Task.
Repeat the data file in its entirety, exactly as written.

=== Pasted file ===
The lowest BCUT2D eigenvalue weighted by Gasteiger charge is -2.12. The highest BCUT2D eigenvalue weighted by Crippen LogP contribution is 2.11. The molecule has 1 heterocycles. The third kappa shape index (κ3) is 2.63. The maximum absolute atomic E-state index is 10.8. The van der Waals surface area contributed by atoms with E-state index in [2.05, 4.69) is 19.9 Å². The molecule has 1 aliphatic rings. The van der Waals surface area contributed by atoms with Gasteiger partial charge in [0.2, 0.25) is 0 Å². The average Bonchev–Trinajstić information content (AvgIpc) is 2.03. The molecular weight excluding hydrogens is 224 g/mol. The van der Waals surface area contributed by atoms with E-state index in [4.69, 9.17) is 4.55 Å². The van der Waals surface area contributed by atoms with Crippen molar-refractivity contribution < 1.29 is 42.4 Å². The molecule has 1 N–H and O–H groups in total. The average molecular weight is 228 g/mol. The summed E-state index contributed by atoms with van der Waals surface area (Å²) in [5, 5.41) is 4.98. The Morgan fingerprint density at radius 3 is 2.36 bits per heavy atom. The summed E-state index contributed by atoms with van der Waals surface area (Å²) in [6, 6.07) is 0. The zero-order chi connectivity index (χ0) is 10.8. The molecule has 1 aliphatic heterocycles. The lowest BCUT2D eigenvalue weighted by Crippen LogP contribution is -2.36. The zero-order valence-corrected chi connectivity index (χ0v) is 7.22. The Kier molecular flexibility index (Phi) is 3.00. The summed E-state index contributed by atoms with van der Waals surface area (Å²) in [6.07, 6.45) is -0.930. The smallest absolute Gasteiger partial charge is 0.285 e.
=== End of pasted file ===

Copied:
The lowest BCUT2D eigenvalue weighted by Gasteiger charge is -2.12. The highest BCUT2D eigenvalue weighted by Crippen LogP contribution is 2.11. The molecule has 1 heterocycles. The third kappa shape index (κ3) is 2.63. The maximum absolute atomic E-state index is 10.8. The van der Waals surface area contributed by atoms with E-state index in [2.05, 4.69) is 19.9 Å². The molecule has 1 aliphatic rings. The van der Waals surface area contributed by atoms with Gasteiger partial charge in [0.2, 0.25) is 0 Å². The average Bonchev–Trinajstić information content (AvgIpc) is 2.03. The molecular weight excluding hydrogens is 224 g/mol. The van der Waals surface area contributed by atoms with E-state index in [4.69, 9.17) is 4.55 Å². The van der Waals surface area contributed by atoms with Crippen molar-refractivity contribution < 1.29 is 42.4 Å². The molecule has 1 N–H and O–H groups in total. The average molecular weight is 228 g/mol. The summed E-state index contributed by atoms with van der Waals surface area (Å²) in [5, 5.41) is 4.98. The Morgan fingerprint density at radius 3 is 2.36 bits per heavy atom. The summed E-state index contributed by atoms with van der Waals surface area (Å²) in [6, 6.07) is 0. The zero-order chi connectivity index (χ0) is 10.8. The molecule has 1 aliphatic heterocycles. The lowest BCUT2D eigenvalue weighted by Crippen LogP contribution is -2.36. The zero-order valence-corrected chi connectivity index (χ0v) is 7.22. The Kier molecular flexibility index (Phi) is 3.00. The summed E-state index contributed by atoms with van der Waals surface area (Å²) in [6.07, 6.45) is -0.930. The smallest absolute Gasteiger partial charge is 0.285 e.